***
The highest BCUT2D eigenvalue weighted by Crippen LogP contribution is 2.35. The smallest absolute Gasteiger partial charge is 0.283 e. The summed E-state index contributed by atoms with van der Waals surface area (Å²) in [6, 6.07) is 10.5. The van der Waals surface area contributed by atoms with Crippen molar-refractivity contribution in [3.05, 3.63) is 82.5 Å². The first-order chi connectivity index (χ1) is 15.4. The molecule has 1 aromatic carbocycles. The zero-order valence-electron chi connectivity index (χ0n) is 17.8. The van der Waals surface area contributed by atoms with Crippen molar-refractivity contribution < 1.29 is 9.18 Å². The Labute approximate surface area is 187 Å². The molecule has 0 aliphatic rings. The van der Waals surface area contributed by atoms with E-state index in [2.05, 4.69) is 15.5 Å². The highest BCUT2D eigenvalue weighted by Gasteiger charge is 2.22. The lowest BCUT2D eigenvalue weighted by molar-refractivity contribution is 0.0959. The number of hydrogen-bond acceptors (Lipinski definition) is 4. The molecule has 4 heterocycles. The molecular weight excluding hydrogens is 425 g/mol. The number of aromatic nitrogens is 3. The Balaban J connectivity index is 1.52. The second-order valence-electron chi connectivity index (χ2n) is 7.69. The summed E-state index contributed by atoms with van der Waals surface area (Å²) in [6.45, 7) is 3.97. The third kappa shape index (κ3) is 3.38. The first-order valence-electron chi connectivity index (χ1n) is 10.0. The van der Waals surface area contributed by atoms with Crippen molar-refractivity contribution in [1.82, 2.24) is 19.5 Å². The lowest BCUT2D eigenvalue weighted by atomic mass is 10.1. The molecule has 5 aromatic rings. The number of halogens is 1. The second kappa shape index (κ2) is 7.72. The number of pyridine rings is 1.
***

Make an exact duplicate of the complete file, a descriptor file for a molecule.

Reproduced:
The highest BCUT2D eigenvalue weighted by Crippen LogP contribution is 2.35. The smallest absolute Gasteiger partial charge is 0.283 e. The summed E-state index contributed by atoms with van der Waals surface area (Å²) in [6, 6.07) is 10.5. The van der Waals surface area contributed by atoms with Crippen molar-refractivity contribution in [3.05, 3.63) is 82.5 Å². The first-order chi connectivity index (χ1) is 15.4. The molecule has 1 aromatic carbocycles. The zero-order valence-electron chi connectivity index (χ0n) is 17.8. The van der Waals surface area contributed by atoms with Crippen molar-refractivity contribution < 1.29 is 9.18 Å². The Labute approximate surface area is 187 Å². The molecule has 0 aliphatic rings. The van der Waals surface area contributed by atoms with E-state index in [2.05, 4.69) is 15.5 Å². The highest BCUT2D eigenvalue weighted by Gasteiger charge is 2.22. The lowest BCUT2D eigenvalue weighted by molar-refractivity contribution is 0.0959. The number of hydrogen-bond acceptors (Lipinski definition) is 4. The molecule has 4 heterocycles. The molecular weight excluding hydrogens is 425 g/mol. The number of aromatic nitrogens is 3. The Balaban J connectivity index is 1.52. The second-order valence-electron chi connectivity index (χ2n) is 7.69. The summed E-state index contributed by atoms with van der Waals surface area (Å²) in [6.45, 7) is 3.97. The third kappa shape index (κ3) is 3.38. The first-order valence-electron chi connectivity index (χ1n) is 10.0. The van der Waals surface area contributed by atoms with Crippen molar-refractivity contribution in [1.82, 2.24) is 19.5 Å². The lowest BCUT2D eigenvalue weighted by atomic mass is 10.1. The molecule has 5 aromatic rings. The number of halogens is 1. The second kappa shape index (κ2) is 7.72. The number of pyridine rings is 1.